VOCs or Volatile Organic Compounds have been a subject of many health and environment debates. They are usually found in paints, furnishing, carpets, office materials and different cleaners. For instance, once you paint your walls with traditional paint, it will continue to release gas into the environment and create pollutants that are hazardous to both people and the planet. However, there are low- and zero-VOC paints that are practically odorless. You can also invest in carpets and furniture made of natural fabrics and use home-made or organic cleaners for your home.\
Consider green flooring
If you’re planning on removing and replacing your floors, you can opt for a greener option than hardwood. For instance, bamboo is much more sustainable than other woods used for flooring, plus it’s durable and strong. Another eco-friendly flooring option is cork, which is becoming more and more popular as it’s eco-friendly, naturally resistant to mold and allergens, as well as soft (perfect for standing). Surprisingly, linoleum is another green flooring option you can try. It’s made of linseed oil and other natural materials which makes it quite eco-friendly. Another thing you can do is cover your outdoor floors and driveways with protective epoxy paint that will ensure they stay intact for many years to come.
7. Invest in good insulation
The better your home’s insulation, the lower the energy waste. That means your home will be better able to stay cool in the summer and warm in the winter, allowing you to set your heating and cooling at a lower setting. Putting up proper insulation might be a considerable investment now, but it will conserve a significant amount of energy and keep your wallet bulky in the future.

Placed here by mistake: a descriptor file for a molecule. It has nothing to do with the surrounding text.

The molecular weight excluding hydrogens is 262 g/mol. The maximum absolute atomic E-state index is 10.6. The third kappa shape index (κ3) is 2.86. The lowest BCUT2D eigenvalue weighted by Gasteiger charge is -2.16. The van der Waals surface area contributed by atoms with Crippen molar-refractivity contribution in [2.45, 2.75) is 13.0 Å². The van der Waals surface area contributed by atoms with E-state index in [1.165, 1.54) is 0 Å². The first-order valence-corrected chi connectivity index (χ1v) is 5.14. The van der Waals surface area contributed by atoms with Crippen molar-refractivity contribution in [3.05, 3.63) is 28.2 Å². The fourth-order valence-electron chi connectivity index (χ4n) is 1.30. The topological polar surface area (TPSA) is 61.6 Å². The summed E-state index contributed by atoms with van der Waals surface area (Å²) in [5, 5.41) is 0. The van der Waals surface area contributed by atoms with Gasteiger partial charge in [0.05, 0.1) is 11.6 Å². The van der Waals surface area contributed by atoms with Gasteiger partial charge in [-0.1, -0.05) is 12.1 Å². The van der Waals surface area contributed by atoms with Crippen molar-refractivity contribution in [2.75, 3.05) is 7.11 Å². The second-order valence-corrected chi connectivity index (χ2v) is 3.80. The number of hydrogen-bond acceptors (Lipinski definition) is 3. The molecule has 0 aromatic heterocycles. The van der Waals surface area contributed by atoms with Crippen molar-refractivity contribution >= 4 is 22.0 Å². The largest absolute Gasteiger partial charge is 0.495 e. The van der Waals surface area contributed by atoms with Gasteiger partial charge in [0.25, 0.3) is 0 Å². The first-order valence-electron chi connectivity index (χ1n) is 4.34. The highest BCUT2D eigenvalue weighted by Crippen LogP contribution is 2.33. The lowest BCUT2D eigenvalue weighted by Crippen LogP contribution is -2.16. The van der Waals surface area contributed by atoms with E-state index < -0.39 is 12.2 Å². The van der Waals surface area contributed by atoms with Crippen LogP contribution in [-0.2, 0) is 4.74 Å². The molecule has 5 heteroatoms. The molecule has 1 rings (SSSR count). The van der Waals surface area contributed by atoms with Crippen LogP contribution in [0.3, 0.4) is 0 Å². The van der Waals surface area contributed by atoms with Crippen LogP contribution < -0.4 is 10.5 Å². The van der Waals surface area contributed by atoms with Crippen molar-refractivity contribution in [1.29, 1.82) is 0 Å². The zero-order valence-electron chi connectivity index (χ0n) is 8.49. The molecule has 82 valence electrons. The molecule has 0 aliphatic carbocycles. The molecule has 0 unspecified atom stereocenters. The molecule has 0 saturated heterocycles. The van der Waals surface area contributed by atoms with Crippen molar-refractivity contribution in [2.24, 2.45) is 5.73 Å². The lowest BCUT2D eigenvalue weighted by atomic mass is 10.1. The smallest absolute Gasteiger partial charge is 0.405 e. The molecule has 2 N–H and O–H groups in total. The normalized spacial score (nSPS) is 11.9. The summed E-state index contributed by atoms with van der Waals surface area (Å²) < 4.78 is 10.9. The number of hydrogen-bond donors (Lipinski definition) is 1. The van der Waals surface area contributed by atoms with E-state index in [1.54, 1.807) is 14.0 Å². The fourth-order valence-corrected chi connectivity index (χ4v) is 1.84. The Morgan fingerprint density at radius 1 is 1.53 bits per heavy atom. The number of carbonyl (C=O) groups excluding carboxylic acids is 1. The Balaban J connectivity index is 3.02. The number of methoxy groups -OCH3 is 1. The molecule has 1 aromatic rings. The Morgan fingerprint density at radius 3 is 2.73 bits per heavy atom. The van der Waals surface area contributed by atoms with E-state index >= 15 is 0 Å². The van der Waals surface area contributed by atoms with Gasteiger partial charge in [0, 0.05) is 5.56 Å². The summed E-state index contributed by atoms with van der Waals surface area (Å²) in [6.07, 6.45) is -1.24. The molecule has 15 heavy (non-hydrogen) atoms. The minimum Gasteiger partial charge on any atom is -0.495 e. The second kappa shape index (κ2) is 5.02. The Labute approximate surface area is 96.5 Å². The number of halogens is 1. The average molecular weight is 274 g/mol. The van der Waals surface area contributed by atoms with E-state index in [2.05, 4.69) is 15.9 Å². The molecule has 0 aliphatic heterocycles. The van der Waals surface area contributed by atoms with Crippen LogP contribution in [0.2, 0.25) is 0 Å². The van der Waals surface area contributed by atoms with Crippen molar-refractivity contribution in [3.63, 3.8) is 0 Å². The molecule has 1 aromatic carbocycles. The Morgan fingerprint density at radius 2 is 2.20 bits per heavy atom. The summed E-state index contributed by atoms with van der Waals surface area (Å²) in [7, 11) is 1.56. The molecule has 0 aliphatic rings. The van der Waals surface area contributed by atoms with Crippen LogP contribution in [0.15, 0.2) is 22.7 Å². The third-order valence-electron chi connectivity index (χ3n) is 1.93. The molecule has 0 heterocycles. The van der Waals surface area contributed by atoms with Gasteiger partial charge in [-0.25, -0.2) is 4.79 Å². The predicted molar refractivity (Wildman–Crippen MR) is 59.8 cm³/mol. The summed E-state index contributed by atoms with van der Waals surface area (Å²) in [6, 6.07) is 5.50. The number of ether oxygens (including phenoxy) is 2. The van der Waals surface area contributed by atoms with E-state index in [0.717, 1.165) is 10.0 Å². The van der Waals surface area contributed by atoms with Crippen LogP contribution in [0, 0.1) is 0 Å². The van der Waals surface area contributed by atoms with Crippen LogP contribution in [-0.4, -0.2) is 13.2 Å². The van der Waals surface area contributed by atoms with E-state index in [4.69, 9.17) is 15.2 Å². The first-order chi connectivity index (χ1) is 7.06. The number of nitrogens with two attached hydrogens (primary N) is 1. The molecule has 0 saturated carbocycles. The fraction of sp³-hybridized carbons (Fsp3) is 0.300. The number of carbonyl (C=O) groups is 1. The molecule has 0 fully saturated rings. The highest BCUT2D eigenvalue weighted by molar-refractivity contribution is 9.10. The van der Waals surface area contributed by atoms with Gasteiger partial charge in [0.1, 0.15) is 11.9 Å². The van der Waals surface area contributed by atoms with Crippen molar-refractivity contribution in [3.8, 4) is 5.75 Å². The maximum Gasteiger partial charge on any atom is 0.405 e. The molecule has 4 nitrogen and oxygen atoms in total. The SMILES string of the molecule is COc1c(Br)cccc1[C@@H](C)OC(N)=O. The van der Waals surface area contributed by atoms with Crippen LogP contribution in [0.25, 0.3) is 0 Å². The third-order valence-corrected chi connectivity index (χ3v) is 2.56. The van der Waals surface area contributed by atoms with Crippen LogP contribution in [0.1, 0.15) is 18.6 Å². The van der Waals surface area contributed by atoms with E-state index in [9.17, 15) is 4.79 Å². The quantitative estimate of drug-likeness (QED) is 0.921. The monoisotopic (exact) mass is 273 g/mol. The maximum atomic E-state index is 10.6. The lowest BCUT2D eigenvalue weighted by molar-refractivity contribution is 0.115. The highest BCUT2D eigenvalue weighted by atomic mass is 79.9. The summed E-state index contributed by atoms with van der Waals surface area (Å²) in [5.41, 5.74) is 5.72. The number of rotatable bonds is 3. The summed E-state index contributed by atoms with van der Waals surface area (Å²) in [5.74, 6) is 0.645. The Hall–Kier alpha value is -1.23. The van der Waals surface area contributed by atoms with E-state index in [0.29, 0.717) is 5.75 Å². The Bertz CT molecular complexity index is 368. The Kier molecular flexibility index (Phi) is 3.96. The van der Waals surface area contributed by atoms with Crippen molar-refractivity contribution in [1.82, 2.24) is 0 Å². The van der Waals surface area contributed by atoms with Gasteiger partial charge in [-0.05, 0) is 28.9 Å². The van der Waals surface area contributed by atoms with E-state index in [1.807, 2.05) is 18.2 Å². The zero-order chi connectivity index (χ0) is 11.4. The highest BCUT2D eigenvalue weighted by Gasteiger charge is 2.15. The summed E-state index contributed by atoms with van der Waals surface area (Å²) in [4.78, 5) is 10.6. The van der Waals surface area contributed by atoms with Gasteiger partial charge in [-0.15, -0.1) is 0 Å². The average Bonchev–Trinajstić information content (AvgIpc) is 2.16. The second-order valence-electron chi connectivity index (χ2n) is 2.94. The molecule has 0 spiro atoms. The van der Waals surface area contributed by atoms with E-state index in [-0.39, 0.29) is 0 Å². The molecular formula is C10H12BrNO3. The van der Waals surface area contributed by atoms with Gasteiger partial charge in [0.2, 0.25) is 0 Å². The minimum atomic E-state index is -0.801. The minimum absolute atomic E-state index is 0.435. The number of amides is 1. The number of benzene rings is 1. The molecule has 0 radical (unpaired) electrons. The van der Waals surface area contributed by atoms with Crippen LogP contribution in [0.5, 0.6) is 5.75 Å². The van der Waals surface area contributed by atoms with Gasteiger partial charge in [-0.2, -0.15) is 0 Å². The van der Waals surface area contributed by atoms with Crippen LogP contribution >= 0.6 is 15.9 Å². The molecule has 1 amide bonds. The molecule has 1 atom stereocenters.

There are several types of insulation to consider installing. While fiberglass batts and blankets are the most common and cheap, they are often the least effective and contain Phenol formaldehyde, which is linked to cancer. Loose-fill cellulose is a good option for filling in walls and ceilings. The makeup of cellulose insulation typically is around 85% post-consumer recycled paper, plus 15% fire retardant. That’s usually a borate compound, which also helps deter pests. Polyurethane spray foam is a very efficient form of insulation, stopping the movement of both moisture and air. However, the trade-off to the efficiency of energy is environmental and health issues caused by VOCs released during application and while curing, which can cause asthma and other serious health effects. So it is advised wait up to three days to re-enter.
8. Give solar energy a shot
If you ever considered installing solar panels on your roof, now is the perfect time to do it. Solar power technology has never been more efficient and cost-effective than it is now. So if your location has good solar potential, give some major thought to making the investment. Solar panels will keep your energy bill low and provide you with security in times of blackouts, storms, and potential energy crises. A climate change and a serious shortage of non-renewable resources are pushing more and more people to turn their homes into an eco-friendly oasis. It’s not very complicated or costly, but it makes a huge difference for the planet and future generations.